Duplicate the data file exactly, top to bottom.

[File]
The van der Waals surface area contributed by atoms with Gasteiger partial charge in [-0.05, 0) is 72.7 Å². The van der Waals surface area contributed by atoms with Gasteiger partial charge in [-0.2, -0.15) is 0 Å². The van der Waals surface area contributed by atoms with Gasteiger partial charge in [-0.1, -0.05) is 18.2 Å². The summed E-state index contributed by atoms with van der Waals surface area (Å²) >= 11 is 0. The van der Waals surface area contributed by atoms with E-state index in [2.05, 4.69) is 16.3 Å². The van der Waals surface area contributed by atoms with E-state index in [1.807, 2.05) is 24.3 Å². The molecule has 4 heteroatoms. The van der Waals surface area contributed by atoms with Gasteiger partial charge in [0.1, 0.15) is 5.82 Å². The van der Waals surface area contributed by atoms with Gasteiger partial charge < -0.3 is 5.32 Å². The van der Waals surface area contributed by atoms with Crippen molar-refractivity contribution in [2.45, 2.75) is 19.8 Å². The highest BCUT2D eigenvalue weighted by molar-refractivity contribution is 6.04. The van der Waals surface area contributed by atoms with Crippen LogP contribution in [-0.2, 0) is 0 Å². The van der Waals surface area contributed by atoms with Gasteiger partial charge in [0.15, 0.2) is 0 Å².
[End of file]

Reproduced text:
The van der Waals surface area contributed by atoms with Gasteiger partial charge in [-0.05, 0) is 72.7 Å². The van der Waals surface area contributed by atoms with Gasteiger partial charge in [-0.2, -0.15) is 0 Å². The van der Waals surface area contributed by atoms with Gasteiger partial charge in [-0.1, -0.05) is 18.2 Å². The summed E-state index contributed by atoms with van der Waals surface area (Å²) >= 11 is 0. The van der Waals surface area contributed by atoms with E-state index in [2.05, 4.69) is 16.3 Å². The van der Waals surface area contributed by atoms with E-state index in [1.807, 2.05) is 24.3 Å². The molecule has 4 heteroatoms. The van der Waals surface area contributed by atoms with Gasteiger partial charge in [0.1, 0.15) is 5.82 Å². The van der Waals surface area contributed by atoms with Gasteiger partial charge < -0.3 is 5.32 Å². The van der Waals surface area contributed by atoms with Crippen molar-refractivity contribution in [2.45, 2.75) is 19.8 Å². The highest BCUT2D eigenvalue weighted by molar-refractivity contribution is 6.04. The van der Waals surface area contributed by atoms with Crippen LogP contribution in [-0.2, 0) is 0 Å². The van der Waals surface area contributed by atoms with Gasteiger partial charge in [0.15, 0.2) is 0 Å².